In many ways the collective grew out of Boyle’s involvement in the I Need Space Festival. Launched by Genesis Fermin and Willa Mamet, the live-streamed queer music festival was created to push back against queer-identified artists’ sudden loss of work and visibility in the first months of the lockdown. Boyle quickly joined in to help present the event under the auspices of Waxsimile and she forged a strong connection with Fermin.
“We’ve known each other through the music scene, but we became a lot closer while producing I Need Space,” Fermin said. “She was one of the most instrumental people in making that happen. We were running the show, booking the people, and developed a really good working relationship.”
Describing themself as musically polyamorous, Fermin plays in half a dozen bands, including Easy Queen, MILF!, Invincible Vacuum Cleaner Co, the Halford Wives, and Power Snatch (a tuneful duo project with Willa Mamet).
When Boyle suggested starting Waxsimile as a collective, they both had a good sense of the artists they wanted to reach out to first. And they both share a vision for Waxsimile as a vehicle for transforming at least a corner of the music business.
“The big picture, the dream and goal, is to make a huge impact with how people perceive the music industry, how people perceive artists and relate to musicians,” Fermin said. “I can see Waxsimile growing without conforming to the gatekeepers of the music world.”
It’s both a tight-knit collective and a loose confederation. Fermin is releasing an eponymous album via L.A.-based Sharpsong Music on May 28, and there’s a good deal of overlap between Waxsimile and Little Village Foundation Records. Founded by veteran blues musician Jim Pugh, Little Village has reconfigured California’s roots music scene over the past five years with releases by gospel, mariachi, blues, R&B, spoken word, and rock acts like Skip the Needle (which includes Kofy Brown and Katie Cash). And Brown and Fermin both contributes tracks to the Little Village pandemic singer/songwriter anthology 20x20.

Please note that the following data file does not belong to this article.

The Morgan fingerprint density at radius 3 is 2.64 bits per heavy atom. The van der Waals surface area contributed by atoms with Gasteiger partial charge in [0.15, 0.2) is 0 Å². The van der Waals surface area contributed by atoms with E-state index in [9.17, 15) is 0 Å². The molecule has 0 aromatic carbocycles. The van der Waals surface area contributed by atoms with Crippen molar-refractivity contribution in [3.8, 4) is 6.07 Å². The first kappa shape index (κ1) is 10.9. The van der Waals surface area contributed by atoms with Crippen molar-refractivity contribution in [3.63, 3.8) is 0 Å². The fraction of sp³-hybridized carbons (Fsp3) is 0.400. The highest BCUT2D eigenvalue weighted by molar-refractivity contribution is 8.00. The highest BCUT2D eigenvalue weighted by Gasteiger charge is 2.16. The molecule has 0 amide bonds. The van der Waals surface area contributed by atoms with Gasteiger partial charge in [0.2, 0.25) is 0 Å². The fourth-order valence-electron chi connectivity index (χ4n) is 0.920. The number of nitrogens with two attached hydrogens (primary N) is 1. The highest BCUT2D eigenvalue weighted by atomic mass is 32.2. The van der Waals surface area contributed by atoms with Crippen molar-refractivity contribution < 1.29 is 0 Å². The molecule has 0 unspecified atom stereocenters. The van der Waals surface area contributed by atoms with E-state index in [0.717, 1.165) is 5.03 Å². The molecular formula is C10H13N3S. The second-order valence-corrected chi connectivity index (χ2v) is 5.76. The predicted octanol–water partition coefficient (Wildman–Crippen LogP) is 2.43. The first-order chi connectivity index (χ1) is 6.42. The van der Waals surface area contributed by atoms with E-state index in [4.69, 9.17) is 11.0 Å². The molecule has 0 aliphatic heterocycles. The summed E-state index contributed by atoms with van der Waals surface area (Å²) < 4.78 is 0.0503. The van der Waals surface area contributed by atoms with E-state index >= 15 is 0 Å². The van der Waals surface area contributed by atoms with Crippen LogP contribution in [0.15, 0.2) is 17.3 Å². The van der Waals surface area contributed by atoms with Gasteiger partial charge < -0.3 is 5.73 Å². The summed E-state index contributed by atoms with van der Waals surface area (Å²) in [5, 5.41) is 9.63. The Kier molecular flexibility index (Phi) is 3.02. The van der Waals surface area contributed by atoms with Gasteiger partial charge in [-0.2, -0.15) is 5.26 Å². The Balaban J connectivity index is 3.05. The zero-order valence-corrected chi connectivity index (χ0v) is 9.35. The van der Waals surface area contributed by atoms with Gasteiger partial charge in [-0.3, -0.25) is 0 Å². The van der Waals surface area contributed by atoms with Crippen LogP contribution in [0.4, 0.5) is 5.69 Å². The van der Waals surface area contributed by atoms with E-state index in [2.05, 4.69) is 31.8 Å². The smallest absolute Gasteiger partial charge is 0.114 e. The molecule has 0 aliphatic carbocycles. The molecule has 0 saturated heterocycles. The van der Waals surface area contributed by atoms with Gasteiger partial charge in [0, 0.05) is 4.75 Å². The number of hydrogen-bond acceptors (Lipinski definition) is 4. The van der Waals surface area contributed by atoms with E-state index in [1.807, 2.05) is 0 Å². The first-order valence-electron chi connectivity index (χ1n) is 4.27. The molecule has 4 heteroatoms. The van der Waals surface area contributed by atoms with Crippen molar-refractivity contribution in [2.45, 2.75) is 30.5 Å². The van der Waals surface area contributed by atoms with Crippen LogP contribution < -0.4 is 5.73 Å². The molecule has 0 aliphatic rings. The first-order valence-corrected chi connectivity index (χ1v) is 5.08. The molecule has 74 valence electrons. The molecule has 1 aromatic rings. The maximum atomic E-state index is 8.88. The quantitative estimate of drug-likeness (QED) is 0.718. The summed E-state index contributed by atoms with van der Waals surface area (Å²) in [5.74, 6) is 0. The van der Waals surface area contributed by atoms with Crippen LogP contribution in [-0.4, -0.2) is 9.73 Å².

Part of what sets Waxsimile apart is that it’s building on existing ties. Like Fermin, Cash is musically wide open, and one of her creative connections is with Oakland choreographer and dancer Sarah Bush. Last month, Waxsimile released a collaborative music video with Bush on Cash’s song “Years Gone By” (which is featured on Wax Collective Vol. 1). For Cash, there’s not just strength in numbers, there’s joy.
“As one person there’s only so much you can do, and we all stretch it so far,” she said. “What’s really exciting and appealing about Waxsimile is that we lift each other up. I’ve always believed if you’re shining, I’m shining. If you’re doing well, I’m doing well. As indie musicians we all need that support. As BIPOC, queer, female-identified musicians all of us understand what it’s like to be on the outside of the standard music industry model. Creating our own ideal is an exciting prospect.”
In the coming months Waxsimile will increasingly transition from the virtual world and weekly Zoom meetings into real-life situations on and off stage. For Boyle, the idea is to plug back into her Los Angeles entertainment roots. She looking to complete the circle back to Hollywood, and to bring a whole community along with her.
“I’d love to be the bridge that connects all these artists to a place of abundance,” she said. “People are creating films and television shows about queer life and queer love. Being able to access queer music would be really radical. Waxsimile can fill that gap. There is a sense of going full circle. I’m not trying to be my dad, but I’m taking what he taught me and applying it to my own identity.”